Supercollaboration is an unusual but effective way of conducting research, where several people work together as peers to solve unsolved problems of common interest in a positive atmosphere, without worrying about authorship and setting aside ego. Our personal experience is that the supercollaboration model is extremely effective at solving many problems (having led to many publications) while having fun (building long-lasting group camaraderie), as well as introducing students to research.

To enable these outcomes, two core rules define the supercollaboration model:

  1. Authorship on papers that result from supercollaboration is self-determined by each participant and generally in alphabetical order.
  2. The unsolved problems and resulting discussion are confidential within the group, and can be shared with others only if the group agrees to it (or when the results get published).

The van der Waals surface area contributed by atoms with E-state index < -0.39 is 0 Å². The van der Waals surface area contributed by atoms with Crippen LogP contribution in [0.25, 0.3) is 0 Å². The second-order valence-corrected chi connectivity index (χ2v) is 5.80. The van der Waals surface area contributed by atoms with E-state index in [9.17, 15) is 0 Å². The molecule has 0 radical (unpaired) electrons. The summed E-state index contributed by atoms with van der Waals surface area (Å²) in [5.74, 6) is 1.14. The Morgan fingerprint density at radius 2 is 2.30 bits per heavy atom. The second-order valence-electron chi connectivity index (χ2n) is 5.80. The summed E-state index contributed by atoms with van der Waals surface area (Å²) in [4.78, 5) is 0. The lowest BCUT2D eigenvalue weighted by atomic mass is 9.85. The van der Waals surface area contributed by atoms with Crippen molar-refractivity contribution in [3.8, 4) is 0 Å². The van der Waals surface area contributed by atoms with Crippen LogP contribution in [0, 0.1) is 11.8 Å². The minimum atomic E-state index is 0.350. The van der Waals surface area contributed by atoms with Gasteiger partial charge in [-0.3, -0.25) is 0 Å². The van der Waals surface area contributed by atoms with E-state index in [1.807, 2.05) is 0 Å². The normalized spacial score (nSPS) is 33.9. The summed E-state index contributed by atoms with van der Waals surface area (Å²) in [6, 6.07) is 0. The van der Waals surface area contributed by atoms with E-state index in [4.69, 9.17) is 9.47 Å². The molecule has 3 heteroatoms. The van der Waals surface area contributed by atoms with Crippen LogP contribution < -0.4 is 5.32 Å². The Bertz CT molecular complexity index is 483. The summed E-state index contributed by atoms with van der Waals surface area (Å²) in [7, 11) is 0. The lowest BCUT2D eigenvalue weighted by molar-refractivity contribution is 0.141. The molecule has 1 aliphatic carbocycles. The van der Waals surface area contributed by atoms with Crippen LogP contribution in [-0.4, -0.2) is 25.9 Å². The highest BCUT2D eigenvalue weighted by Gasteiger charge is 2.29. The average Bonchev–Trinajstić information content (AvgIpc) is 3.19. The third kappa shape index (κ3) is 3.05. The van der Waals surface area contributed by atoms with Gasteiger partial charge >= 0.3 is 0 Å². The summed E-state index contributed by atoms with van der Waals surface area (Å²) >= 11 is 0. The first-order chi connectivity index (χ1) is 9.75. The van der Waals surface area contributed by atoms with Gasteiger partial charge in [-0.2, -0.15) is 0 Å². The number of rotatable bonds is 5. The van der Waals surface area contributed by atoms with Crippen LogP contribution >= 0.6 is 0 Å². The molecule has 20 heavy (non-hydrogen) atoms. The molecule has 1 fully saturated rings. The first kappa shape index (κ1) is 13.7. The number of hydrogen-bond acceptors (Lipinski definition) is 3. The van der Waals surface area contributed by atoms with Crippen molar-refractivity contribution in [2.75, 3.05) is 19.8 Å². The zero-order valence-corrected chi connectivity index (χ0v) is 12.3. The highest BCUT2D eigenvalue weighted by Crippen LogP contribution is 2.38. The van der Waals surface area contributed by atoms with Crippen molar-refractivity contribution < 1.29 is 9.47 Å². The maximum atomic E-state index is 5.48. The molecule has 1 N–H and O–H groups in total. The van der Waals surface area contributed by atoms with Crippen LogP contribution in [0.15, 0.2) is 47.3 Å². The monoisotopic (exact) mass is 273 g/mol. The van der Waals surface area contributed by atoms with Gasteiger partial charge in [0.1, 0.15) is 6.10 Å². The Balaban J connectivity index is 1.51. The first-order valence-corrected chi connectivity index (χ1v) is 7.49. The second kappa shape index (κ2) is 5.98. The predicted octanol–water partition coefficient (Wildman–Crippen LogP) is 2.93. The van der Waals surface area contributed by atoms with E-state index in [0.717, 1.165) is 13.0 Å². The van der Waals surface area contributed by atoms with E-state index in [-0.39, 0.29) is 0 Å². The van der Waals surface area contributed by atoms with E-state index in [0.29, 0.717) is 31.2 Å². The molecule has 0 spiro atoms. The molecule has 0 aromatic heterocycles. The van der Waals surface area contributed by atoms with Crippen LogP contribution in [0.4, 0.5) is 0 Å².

These rules provide a safe environment where participants feel that their contributions will be valued and rewarded.

How To

The following document is a practical guide for how to do your own research in the supercollaboration style, though “open problem sessions”. It aims to distill our experience into tips for a successful session.
Running Supercollaborative Open Problem Sessions
by Jeffrey Bosboom, Erik D. Demaine, Martin L. Demaine, and Jayson Lynch
If you have comments/feedback/suggestions/additions, feel free to email us: supercollaboration at


Here is a video about teaching an MIT class (Algorithmic Lower Bounds: Fun with Hardness Proofs) in a fully supercollaborative style.


Coauthor is free software written specifically to support supercollaborative research. It makes it easy for the whole group to collaboratively take notes, recording ideas and progress as they happen. The document above gives some tips about how to use Coauthor when supercollaborating.

Last updated March 15, 2021 by Erik Demaine.Accessibility